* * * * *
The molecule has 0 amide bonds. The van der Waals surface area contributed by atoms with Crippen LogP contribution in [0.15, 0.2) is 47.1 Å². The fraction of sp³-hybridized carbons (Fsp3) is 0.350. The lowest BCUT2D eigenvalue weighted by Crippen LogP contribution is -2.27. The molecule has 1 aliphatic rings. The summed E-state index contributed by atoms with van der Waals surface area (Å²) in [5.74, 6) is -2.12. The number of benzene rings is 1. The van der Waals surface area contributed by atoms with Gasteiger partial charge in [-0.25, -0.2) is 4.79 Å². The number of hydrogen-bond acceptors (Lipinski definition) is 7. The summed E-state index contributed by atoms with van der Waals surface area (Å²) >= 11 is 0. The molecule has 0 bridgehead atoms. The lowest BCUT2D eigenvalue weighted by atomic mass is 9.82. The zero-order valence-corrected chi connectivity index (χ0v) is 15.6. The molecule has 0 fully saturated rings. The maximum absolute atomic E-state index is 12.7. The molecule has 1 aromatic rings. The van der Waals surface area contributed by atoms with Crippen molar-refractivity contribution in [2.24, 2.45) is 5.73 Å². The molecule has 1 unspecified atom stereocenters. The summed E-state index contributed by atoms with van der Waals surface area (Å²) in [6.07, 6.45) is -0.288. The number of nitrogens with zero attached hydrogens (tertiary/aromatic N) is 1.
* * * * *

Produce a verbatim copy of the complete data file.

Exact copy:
The molecule has 0 amide bonds. The van der Waals surface area contributed by atoms with Crippen LogP contribution in [0.15, 0.2) is 47.1 Å². The fraction of sp³-hybridized carbons (Fsp3) is 0.350. The lowest BCUT2D eigenvalue weighted by Crippen LogP contribution is -2.27. The molecule has 1 aliphatic rings. The summed E-state index contributed by atoms with van der Waals surface area (Å²) in [5.74, 6) is -2.12. The number of benzene rings is 1. The van der Waals surface area contributed by atoms with Gasteiger partial charge in [-0.25, -0.2) is 4.79 Å². The number of hydrogen-bond acceptors (Lipinski definition) is 7. The summed E-state index contributed by atoms with van der Waals surface area (Å²) >= 11 is 0. The molecule has 0 bridgehead atoms. The lowest BCUT2D eigenvalue weighted by atomic mass is 9.82. The zero-order valence-corrected chi connectivity index (χ0v) is 15.6. The molecule has 0 fully saturated rings. The maximum absolute atomic E-state index is 12.7. The molecule has 1 aromatic rings. The van der Waals surface area contributed by atoms with Crippen molar-refractivity contribution in [2.24, 2.45) is 5.73 Å². The molecule has 1 unspecified atom stereocenters. The summed E-state index contributed by atoms with van der Waals surface area (Å²) in [6.07, 6.45) is -0.288. The number of nitrogens with zero attached hydrogens (tertiary/aromatic N) is 1.